By Jan Strupczewski
BRUSSELS (Reuters) -The European Commission listed serious concerns about the rule of law in Poland and Hungary in a report on Tuesday that could help decide whether they receive billions of euros in EU funds to help recover from the coronavirus pandemic.
The European Union's executive arm also gave Poland until Aug. 16 to comply with a ruling by the top EU court last week, ignored by Warsaw, that Poland's system for disciplining judges broke EU law and should be suspended.
If Poland does not comply, the commission would ask the EU court to impose financial sanctions on Warsaw, commission Vice President Vera Jourova told a news conference.
The commission had already raised many of the concerns in a report last year but they may now have real consequences as Brussels has made access to its recovery fund of grants and loans worth a total 800 billion euros conditional on observing the rule of law.
The commission said Poland and Hungary were undermining media pluralism and court independence. They are the only two countries in the 27-member bloc under formal EU investigation for jeopardising the rule of law.
"The Commission may take into account the Rule of Law report ... when identifying and assessing breaches of the principles of the rule of law that affect the financial interests of the Union," the commission said in a statement.
Polish government spokesman Piotr Muller said on Twitter the government would analyse documents from the commission regarding the need for compliance with EU court rulings.
Hungarian Justice Minister Judit Varga said on Facebook the commission was blackmailing Hungary because of a child protection law which won't allow "LGBTQ-activists and any sexual propaganda into Hungarian kindergartens and schools".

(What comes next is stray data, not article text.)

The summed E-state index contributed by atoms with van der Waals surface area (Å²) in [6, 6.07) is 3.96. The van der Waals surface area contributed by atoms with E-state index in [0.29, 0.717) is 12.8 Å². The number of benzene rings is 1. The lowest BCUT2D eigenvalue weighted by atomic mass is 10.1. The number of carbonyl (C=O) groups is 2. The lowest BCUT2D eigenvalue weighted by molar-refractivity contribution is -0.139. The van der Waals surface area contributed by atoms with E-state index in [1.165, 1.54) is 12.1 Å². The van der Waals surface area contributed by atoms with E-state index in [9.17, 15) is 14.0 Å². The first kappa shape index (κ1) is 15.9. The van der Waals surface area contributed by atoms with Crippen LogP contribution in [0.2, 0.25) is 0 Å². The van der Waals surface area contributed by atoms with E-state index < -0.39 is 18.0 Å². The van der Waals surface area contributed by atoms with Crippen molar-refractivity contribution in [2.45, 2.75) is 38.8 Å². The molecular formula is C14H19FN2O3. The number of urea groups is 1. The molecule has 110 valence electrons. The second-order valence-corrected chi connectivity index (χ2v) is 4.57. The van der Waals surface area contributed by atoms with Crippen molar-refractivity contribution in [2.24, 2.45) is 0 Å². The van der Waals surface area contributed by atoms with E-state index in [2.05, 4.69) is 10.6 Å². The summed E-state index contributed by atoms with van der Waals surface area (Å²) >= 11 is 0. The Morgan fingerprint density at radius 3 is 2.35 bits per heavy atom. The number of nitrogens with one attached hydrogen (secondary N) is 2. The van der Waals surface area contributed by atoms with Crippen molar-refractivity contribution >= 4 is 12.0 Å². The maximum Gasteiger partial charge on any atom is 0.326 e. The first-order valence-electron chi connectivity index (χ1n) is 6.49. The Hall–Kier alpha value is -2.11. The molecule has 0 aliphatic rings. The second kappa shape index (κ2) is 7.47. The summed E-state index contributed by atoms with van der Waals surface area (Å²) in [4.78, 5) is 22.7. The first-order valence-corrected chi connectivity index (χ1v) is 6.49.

The EU executive has already delayed its approval on 7.2 billion euros for Hungary in an attempt to win rule of law concessions from Prime Minister Viktor Orban's government and has not yet given the go-ahead for 23 billion euros in grants and 34 billion in cheap loans for Poland.
Jourova said she could not predict when money for Poland could be approved and noted Warsaw had first to convince the commission that it had a credible system of control and audit for spending EU money.
The report said Hungary had not followed the commission's request to strengthen judicial independence and that its anti-corruption strategy was too limited in scope.
In a decade in power, Orban has partly used billions of euros of state and EU funds to build a loyal business elite which includes some family members and close friends.
The commission cited persistent shortcomings in Hungarian political party financing and risks of clientelism and nepotism in high-level public administration.
Significant amounts of state advertising go to media supporting the government, while independent outlets and journalists face obstruction and intimidation, it said.
The report also expressed concern over the influence of Poland's nationalist ruling Law and Justice party (PiS) over the justice system.
It listed what it said were illegally made appointments and changes by PiS to the constitutional tribunal and other bodies, and Warsaw's rejection of EU court rulings binding for every member state.
The commission noted that the prosecutor general, responsible for tracking down state corruption, was at the same time Poland's justice minister and an active PiS politician.
Since last year, the professional environment for journalists in Poland has deteriorated because of "intimidating judicial proceedings, growing failure to protect journalists and violent actions during protests, including from police forces", it said.
(Reporting by Jan StrupczewskiEditing by Gareth Jones and Nick Macfie)